Resource Characterization

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Resource Characterization 2018-07-30T18:25:37+00:00

Characterizing wave energy resources for improved test siting and device deployment.

Sandia catalogs test site infrastructure, met-ocean data, and resource characteristics for  wave energy converter test and utility-scale deployment sites in the United States using consistent methodologies, including those developed by the international standards organization, the International Electrotechnical Commission (IEC).  This information allows wave energy planners and technology developers to select appropriate sites for commercial wave farms and provides critical inputs for device design and testing.


Operational Sea States

The water power industry lacks a single information source with a well-documented and consistent approach that defines wave environmental characteristics at U.S. test sites. To address this problem, Sandia developed a catalog of wave environmental characteristics at test sites and potential deployment locations. This catalog enables developers to compare and select test sites with the most suitable characteristics for their device and testing needs. It also includes detailed descriptions of met-ocean conditions which will allow developers to prepare for testing more quickly and avoid the costs of acquiring such information. WEC Test Site Catalogue.

Contact: Annie Dallman –

Model simulated climate hindcasts provide the spatial and temporal coverage often lacking with wave buoy measurements. However, wave model codes and best modeling practices have not been well-documented. To address this gap, Sandia and the Pacific Northwest National Laboratory (PNNL) established a wave modeling test bed off the central Oregon coast to investigate wave model codes, modeling best practices, and current limitations predicting normal and extreme sea states.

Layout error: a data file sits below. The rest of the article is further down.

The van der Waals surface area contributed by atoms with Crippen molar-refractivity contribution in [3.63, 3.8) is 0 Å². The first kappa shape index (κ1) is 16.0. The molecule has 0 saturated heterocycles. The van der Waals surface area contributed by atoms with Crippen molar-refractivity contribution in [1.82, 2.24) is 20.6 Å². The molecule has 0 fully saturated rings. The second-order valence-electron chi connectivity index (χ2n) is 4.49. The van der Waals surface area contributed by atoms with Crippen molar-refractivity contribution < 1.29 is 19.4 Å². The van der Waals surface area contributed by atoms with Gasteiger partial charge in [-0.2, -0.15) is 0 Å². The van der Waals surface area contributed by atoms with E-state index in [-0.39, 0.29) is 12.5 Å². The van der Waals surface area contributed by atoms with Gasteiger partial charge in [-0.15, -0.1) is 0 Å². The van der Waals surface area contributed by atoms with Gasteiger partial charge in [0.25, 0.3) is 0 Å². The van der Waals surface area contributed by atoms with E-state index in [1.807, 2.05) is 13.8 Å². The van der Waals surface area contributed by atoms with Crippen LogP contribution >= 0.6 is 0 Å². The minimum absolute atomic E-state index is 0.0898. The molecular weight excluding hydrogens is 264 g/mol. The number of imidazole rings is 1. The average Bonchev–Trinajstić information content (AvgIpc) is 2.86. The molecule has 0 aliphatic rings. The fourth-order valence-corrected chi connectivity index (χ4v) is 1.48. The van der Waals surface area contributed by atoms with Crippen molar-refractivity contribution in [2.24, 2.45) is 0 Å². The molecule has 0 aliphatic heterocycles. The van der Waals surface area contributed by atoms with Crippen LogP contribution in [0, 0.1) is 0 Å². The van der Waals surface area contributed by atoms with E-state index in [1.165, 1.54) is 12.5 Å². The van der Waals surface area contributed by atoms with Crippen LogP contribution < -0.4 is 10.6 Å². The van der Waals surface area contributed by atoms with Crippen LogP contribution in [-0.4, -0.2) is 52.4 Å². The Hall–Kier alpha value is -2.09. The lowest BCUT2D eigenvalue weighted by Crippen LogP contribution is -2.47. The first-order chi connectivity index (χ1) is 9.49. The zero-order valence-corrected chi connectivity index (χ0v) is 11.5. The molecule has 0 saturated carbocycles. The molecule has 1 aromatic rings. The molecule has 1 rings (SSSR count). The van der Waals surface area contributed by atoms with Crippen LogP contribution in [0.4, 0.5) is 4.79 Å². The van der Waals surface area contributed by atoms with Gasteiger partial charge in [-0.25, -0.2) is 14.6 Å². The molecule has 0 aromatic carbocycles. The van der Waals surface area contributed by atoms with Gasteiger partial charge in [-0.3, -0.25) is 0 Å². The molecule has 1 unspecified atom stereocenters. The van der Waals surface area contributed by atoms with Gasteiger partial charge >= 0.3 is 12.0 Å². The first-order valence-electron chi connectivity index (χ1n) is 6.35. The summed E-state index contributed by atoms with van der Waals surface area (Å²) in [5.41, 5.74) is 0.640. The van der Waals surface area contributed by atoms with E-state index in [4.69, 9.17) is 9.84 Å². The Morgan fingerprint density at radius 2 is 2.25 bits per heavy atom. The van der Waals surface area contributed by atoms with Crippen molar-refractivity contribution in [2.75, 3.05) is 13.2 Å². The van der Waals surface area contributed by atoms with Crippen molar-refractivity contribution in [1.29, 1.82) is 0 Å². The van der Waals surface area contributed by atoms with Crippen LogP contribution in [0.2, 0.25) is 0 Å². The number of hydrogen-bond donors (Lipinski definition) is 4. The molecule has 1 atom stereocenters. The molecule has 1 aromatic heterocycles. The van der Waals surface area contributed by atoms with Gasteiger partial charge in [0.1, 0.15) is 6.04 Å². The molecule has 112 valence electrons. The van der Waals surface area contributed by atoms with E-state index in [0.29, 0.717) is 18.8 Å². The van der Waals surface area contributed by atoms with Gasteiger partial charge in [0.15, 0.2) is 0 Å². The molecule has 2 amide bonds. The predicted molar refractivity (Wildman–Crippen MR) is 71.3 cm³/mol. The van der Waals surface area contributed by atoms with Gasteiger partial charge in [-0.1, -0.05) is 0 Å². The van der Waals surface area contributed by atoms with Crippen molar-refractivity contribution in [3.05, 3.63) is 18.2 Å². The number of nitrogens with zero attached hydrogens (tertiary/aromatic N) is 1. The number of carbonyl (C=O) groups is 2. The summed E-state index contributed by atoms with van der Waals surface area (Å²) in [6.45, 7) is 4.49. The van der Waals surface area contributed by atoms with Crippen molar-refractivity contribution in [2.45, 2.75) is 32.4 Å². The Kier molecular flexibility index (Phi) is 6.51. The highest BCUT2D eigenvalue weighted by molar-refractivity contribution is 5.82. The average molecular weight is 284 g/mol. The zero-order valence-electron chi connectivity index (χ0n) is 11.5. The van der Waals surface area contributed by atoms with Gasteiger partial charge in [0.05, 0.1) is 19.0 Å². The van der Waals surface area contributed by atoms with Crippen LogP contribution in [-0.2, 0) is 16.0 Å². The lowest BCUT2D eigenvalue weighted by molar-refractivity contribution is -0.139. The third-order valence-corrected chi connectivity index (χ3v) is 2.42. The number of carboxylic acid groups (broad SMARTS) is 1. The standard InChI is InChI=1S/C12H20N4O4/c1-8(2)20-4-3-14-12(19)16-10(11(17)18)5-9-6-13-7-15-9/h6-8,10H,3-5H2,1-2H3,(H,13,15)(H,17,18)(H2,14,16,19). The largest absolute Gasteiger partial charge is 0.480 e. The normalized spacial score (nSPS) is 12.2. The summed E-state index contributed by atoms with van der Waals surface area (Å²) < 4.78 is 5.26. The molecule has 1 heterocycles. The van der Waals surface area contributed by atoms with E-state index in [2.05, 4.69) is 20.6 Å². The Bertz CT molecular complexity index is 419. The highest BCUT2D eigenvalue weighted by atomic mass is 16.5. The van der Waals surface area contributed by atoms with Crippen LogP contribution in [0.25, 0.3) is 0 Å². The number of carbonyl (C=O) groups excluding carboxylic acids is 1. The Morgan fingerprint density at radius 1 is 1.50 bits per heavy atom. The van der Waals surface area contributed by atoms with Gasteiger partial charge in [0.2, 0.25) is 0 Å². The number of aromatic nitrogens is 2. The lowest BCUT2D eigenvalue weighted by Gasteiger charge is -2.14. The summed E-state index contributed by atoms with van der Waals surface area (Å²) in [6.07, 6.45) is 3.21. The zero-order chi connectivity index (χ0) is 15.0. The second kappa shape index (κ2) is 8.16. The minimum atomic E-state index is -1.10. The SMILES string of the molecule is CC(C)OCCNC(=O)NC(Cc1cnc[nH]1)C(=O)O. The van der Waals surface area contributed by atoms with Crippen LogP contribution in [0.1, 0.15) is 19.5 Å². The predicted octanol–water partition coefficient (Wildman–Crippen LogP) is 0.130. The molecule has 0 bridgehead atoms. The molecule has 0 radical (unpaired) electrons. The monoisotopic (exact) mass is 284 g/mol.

Contact: Vince Neary –


Our resource  catalogs provide joint probability distributions (JPDs) of occurrence and contribution to energy, mean monthly values of wave statistics suggested by the IEC technical specification, cumulative probability distributions, weather windows,  representative spectrum, extreme sea states, and wind and ocean current statistics.


Extreme Sea States

Wave-Resource-CharacterizationThe Inverse First-Order Reliability Method (I-FORM) considers both wave height and period to predict the frequency of occurrence of extreme sea states which can damage MHK devices.  Sandia’s modified I-FORM, which uses principal components, better represents the data and should contribute to the development of more realistic representations of environmental contours of extreme sea states for use in survivability analysis.